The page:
It took a few days for me to have a spare near two-and-a-half hours to sit down and give In the Heights my undivided attention. I’ve been anxiously awaiting the release of this film, created by Lin-Manuel Miranda, directed by Crazy Rich Asian‘s John Chu and written by Quiara Alegría Hudes for well over a year. I didn’t want to miss a single moment, a single nuance, and since I couldn’t make it to the movie theater on opening weekend, I had to wait until I was home and my two kids were sufficiently worn out to sit and watch the lengthy musical without too much interruption. It was worth the wait.
In the Heights was originally set to release in June 2020, but due to the COVID-19 pandemic the film was pushed back an entire year, instead opening both in theaters and on streaming service HBO Max simultaneously for a four-day opening weekend on June 10. Despite all the buzz and the excitement of the Latinx community leading up to the release, the numbers weren’t great. In the Heights took the Number 2 spot at the box office for the weekend, earning $11 million and coming in behind A Quiet Place Part II which opened on Memorial Day weekend. Warner Media which owns HBO Max, has yet to release streaming numbers, but the film’s opening was expected to gross far more.
But that’s not what it’s about. Of course, film studios and filmmakers want to make money, but for the Latinx community, In the Heights is so much more than that. Within the first few minutes of the film, I was already choked up. The images, the faces, the colors, the sounds, reached into me and touched my Boricua soul. This movie is about us, and it’s for us, and even though it’s a big Hollywood production marketed toward a massive general audience, tiny details throughout the entire family, prove that at it’s core, In the Heights is a celebration of Latinos and of Caribbean people.
While the film differs in many ways from its Broadway predecessor, it maintains all the heart. When the camera enters Usnavi’s bodega, the depiction is so accurate, it almost felt like I was stepping back into my own childhood. Usnavi who is played by Puerto Rican Hamilton star Anthony Ramos, is known in his Washington Heights, New York barrio for his delicious coffee, and lining the shelves behind his register we see the ubiquitous Cafe Bustelo, but also the Cafe Caribe that we bought when we couldn’t afford Bustelo and the El Coqui that’s hard to find outside of Puerto Rico. We see the soda crackers and florecita cookies we all grew up on, and we see Usnavi’s “abuela” tell him to mix the café with condensed milk when the regular goes bad, just like our own mamis and abuelas taught us.
Throughout the entirety of the film, there are details just like that proving that the people behind this film are us. From the wardrobe styling and set design to song lyrics and choreography, everything about In the Heights screams Caribbean-Latinx pride. Not only that, but we are all represented in the film. Dominicans, Puerto Ricans and Cubans play prominent roles, along with people with complexions in every shade of the rainbow just like we see on our islands and in our neighborhoods, and people of all shapes and sizes and body types. The representation is real and it’s profound. In fact, the film even offers nods to Latinos outside of the Caribbean at various times throughout. We are many, but we are one.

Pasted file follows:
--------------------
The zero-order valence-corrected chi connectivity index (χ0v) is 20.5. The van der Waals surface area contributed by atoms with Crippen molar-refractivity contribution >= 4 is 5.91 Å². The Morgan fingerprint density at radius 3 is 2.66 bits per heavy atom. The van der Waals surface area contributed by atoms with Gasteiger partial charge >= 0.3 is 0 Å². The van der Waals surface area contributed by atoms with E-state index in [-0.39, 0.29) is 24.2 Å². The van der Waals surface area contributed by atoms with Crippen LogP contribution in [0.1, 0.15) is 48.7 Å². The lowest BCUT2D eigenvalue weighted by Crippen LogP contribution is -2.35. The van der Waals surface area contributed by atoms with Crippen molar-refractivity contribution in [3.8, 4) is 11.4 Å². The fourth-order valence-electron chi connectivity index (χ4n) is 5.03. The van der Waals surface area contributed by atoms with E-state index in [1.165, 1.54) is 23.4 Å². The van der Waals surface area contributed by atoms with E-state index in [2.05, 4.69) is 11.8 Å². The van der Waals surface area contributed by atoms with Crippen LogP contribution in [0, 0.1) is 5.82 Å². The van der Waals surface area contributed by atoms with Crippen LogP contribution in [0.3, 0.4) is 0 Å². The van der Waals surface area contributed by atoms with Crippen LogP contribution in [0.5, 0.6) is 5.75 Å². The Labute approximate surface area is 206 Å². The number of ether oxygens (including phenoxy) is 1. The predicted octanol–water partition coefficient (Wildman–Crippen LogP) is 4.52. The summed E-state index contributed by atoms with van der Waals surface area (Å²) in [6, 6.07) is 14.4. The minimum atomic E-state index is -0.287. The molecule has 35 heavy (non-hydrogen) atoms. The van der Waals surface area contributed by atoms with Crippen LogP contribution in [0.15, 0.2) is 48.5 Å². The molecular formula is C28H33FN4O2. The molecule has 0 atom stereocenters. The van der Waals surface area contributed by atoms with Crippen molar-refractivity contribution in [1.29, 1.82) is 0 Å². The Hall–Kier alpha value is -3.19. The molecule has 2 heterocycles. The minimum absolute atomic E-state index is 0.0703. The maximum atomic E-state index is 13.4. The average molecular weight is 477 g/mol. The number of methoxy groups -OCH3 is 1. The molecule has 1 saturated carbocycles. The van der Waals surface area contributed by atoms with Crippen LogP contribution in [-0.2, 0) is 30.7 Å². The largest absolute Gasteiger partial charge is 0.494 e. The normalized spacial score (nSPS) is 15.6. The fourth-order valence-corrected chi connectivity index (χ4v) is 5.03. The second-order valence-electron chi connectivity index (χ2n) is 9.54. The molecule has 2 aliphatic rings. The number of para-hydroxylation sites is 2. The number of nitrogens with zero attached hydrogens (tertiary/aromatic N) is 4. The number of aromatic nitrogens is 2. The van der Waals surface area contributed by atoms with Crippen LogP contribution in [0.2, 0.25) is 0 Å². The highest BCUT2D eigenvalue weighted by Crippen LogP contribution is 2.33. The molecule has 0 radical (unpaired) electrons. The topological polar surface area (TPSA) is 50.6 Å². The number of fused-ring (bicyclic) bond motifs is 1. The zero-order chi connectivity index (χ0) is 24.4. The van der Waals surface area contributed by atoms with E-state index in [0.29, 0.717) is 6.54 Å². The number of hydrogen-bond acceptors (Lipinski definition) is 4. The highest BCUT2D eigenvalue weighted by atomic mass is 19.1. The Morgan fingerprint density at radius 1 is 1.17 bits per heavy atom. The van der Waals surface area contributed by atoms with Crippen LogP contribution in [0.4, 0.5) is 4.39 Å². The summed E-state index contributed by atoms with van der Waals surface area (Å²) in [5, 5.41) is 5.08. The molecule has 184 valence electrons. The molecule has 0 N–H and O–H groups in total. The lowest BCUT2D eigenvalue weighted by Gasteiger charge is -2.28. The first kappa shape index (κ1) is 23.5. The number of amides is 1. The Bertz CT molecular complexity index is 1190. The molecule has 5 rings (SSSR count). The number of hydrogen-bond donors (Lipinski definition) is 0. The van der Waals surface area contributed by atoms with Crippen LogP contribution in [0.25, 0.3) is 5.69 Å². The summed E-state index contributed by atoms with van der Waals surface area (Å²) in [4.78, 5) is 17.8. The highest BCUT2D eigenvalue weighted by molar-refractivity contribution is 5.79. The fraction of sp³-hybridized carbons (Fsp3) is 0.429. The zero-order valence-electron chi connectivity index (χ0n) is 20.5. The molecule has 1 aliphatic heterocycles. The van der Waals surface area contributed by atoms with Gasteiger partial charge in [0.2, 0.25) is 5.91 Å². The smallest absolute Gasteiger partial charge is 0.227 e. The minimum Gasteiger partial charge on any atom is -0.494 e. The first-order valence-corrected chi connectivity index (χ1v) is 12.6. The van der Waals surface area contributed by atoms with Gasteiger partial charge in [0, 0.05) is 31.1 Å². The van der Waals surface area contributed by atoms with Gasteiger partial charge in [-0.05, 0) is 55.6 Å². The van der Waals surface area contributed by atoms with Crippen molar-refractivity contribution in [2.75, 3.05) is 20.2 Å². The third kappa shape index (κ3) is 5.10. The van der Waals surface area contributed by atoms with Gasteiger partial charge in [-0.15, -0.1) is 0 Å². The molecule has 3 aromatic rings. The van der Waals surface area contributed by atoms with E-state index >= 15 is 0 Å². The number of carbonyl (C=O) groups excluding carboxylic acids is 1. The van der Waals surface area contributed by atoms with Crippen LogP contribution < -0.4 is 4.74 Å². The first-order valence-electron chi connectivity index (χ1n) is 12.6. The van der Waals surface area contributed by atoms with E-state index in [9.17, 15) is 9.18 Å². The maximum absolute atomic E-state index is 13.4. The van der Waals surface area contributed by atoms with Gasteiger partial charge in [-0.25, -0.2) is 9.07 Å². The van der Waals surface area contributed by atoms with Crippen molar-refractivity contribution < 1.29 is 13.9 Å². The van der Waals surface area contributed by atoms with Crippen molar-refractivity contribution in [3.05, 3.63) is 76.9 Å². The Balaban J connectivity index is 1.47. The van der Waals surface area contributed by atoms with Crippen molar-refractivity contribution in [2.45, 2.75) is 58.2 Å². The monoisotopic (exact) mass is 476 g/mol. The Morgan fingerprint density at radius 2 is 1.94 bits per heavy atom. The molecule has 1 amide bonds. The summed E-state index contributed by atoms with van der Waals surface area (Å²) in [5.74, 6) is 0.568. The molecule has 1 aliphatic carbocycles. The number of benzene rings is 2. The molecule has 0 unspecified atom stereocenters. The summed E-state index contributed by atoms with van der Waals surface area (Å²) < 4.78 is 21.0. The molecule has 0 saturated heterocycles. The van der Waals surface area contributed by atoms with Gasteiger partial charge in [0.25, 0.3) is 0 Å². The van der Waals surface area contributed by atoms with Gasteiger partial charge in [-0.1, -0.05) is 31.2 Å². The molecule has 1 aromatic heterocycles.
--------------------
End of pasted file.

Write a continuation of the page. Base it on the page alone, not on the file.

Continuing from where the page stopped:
In the Heights is fun and joyful, but it also goes far beyond that. It tells our stories in ways that resonate and feel authentic. From Sonny’s (Gregory Diaz IV) immigration issues and DACA activism to Abuela Claudia’s (Olga Merediz) story of leaving Cuba for New York as a child, the film touches on so many different stories that permeate the Latinx lived experience, that we couldn’t help but feel seen. Like, truly seen for who we are now and where we’ve come from, which is truly celebrated through the film and especially in the performance of “Carnaval del Barrio”.
I sat and watched with tears in my eyes and a smile on my face, as the story of Nina Rosario (Leslie Grace) unfolded, very much mirroring my own. She’s the one who made it out, the “trigueña” Puerto Rican girl who had the book smarts to be the first in her family to make it to college, the one who felt all the pressure of everyone’s expectations, the one who wasn’t sure if she could hack it. I was her. I’m still her. And Vanessa, (Melissa Barrera) when she struggled to find her own apartment because she didn’t have credit and she didn’t bother asking for help because she knew that no one she knew had the financial history or ability to co-sign for her, that was me too.
In the Heights truly touched all the bases. It tells our stories with accuracy and passion and tells America—and the world—that we are here and we are valuable and worthy and perhaps most importantly, that we will be seen. If you ask me, that’s a far bigger accomplishment than any amount of money at the box office. “P’arriba esa bandera; Alzala donde quiera; Recuerdo de mi tierra; Me acuerdo de mi tierra; Esa bonita bandera!”